Last updated on March 2019

Study of Dose Escalation of Abiraterone Actetate in Prostate Cancer

Brief description of study

The purpose of this study is to test whether a dose escalation up to 2000 mg per day of abiraterone acetate is feasible and lead to disease stabilization in castration-resistant metastatic prostate cancer patients who experience disease progression within the first 6 months of abiraterone actetate at standard dose (1000 mg/d) and have a plasma abiraterone concentration below 8.5 ng/mL.

It is a non-comparative phase 2 study in which patients will be included in two successive steps. Patients with mCRPC will be included in the first step and treated with standard dose (1000 mg/day) of ABI + prednisone /prednisolone (10 mg/d) according to the summary of product characteristics and monitored for trough ABI plasma level each month for 3 months.

In the second step intrapatient ABI dose escalation (2000 mg/day) + prednisone/prednisolone (10 mg/d) will be realized for patients from the first step experiencing progressive disease within 6 months of ABI standard dose and with mean ABI plasma level during the first three months < 8.5 ng/mL

Detailed Study Description

Metastatic castration-resistant prostate cancer (mCRPC) causes approximately 307,500 deaths annually worldwide. mCRPC has been defined as a clinical state in which, despite suppressed circulating testosterone levels lower than 50 ng/dL, the androgen receptor axis is reactivated. This reactivation is mainly due to the multiple signaling mechanisms in prostate cancer cells along with their microenvironment.

Thus, research efforts aimed at identifying new strategies to inhibit the androgen receptor axis. Abiraterone acetate (ABI) is a first-in-class inhibitor of cytochrome (CYP) 17A1, a critical enzyme for extra-gonadal and testicular androgen syntheses. ABI has shown impressive efficacy in treatment of mCRPC. ABI plus low-dose prednisone was first shown to improve survival in mCRPC patients pre-treated with docetaxel, and the combination therapy has since been approved for this purpose. Moreover, ABI plus low-dose prednisone resulted in prolonged overall survival (OS) as compared with placebo plus prednisone in docetaxel-naive patients. In these patients, ABI was associated with a median progression free survival of 16 months and median overall survival of 35 months. However, around 40% of patients do not experience PSA response to ABI therapy at 3 months. This parameter has been consistently identified as a surrogate parameter of time to progression.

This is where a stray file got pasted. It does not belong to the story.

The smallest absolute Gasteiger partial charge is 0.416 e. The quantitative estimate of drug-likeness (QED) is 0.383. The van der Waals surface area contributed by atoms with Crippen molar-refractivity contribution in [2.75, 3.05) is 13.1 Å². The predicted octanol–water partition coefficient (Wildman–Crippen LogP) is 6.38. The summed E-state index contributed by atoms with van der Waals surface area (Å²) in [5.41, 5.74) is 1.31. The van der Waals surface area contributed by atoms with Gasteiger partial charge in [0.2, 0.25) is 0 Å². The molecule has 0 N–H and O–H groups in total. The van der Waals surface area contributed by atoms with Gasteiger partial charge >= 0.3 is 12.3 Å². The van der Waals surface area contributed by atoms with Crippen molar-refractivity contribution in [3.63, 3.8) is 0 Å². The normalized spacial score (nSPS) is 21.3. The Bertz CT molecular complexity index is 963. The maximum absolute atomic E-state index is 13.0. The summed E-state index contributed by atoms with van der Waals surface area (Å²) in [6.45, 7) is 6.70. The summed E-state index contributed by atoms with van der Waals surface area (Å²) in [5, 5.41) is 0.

As ABI is an oral agent that is subject to both inter- and intra-individual variability in bioavailability, its pharmacokinetics might be a critical parameter for its anticancer activity.

Investigators first established a simple method to mesure plasma ABI concentration by HPLC. They then conducted a prospective observational study in which they aimed to explore the relationship between ABI trough concentration and PSA response in mCRPC patients and to identify the critical determinants for its activity.

73 mCRPC patients, in whom treatment with ABI was indicated, were recruited from December 2012 to December 2014 in the oncology department of Cochin Hospital in Paris, France. The plasma concentration of ABI was determined at baseline, and then one (M1), two (M2) and three (M3) months after treatment initiation. The primary study objective was to investigate the relationship between ABI mean plasma trough concentration (ABI Cmin) and PSA response. PSA response was defined as a PSA decline of at least 50% after receiving ABI for 3 months.

In multivariate analysis, ABI Cmin was the only factor independently associated with PSA response: OR=1.12, [1.0-1.3], P=0.03. Based on these results, they established an optimal threshold of ABI C min by building a ROC curve. The treshold value of 8.45 ng/mL was associated with a specificity of and sensitivity of 70% [49-84] and 79% [63-81], respectively.

As plasma ABI exposure is a key element of PSA response, it supports the exploration of benefits of a pharmacokinetically-guided dosing strategy for ABI.

In a phase I trial, the recommended dose of ABI was 1000 mg per day as a plateau of endocrine effects was reported at doses greater than 750 mg. However, to their knowledge, no data regarding the effect of ABI on tissue androgens are available, and no dose limiting toxicity was identified up to 2000 mg per day which support the rational of a dose-escalation strategy. In a phase 2 study, 41 mCRPC patients received 1000 mg twice a day of ABI (2000 mg/day) and the tolerance profile appeared similar than with lower dose.

In this phase II trial, investigators aim to confirm the preliminary results presented above in a larger population. Moreover, their objective is to test whether a dose escalation up to 2000 mg per day is feasible and lead to disease stabilization in progressive patients within the first 6 months of treatment.

Clinical Study Identifier: NCT03458247

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